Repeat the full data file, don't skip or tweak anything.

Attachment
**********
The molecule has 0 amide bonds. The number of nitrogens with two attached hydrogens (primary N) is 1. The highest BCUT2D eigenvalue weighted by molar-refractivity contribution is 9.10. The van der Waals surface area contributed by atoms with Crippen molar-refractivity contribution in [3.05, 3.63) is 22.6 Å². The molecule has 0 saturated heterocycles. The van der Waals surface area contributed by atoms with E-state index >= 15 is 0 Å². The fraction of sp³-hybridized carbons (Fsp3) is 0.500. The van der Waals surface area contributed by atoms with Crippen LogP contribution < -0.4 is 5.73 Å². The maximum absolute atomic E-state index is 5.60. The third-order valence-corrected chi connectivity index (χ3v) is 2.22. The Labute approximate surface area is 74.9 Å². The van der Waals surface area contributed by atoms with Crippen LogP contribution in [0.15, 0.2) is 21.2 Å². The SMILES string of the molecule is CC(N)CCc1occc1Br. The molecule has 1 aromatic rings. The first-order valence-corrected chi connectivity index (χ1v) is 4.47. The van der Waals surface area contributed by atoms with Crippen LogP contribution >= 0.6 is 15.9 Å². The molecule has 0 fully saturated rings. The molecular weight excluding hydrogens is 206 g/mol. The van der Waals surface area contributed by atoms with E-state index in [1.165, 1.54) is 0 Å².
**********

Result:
The molecule has 0 amide bonds. The number of nitrogens with two attached hydrogens (primary N) is 1. The highest BCUT2D eigenvalue weighted by molar-refractivity contribution is 9.10. The van der Waals surface area contributed by atoms with Crippen molar-refractivity contribution in [3.05, 3.63) is 22.6 Å². The molecule has 0 saturated heterocycles. The van der Waals surface area contributed by atoms with E-state index >= 15 is 0 Å². The fraction of sp³-hybridized carbons (Fsp3) is 0.500. The van der Waals surface area contributed by atoms with Crippen LogP contribution < -0.4 is 5.73 Å². The maximum absolute atomic E-state index is 5.60. The third-order valence-corrected chi connectivity index (χ3v) is 2.22. The Labute approximate surface area is 74.9 Å². The van der Waals surface area contributed by atoms with Crippen LogP contribution in [0.15, 0.2) is 21.2 Å². The SMILES string of the molecule is CC(N)CCc1occc1Br. The molecule has 1 aromatic rings. The first-order valence-corrected chi connectivity index (χ1v) is 4.47. The van der Waals surface area contributed by atoms with Crippen LogP contribution >= 0.6 is 15.9 Å². The molecule has 0 fully saturated rings. The molecular weight excluding hydrogens is 206 g/mol. The van der Waals surface area contributed by atoms with E-state index in [1.165, 1.54) is 0 Å².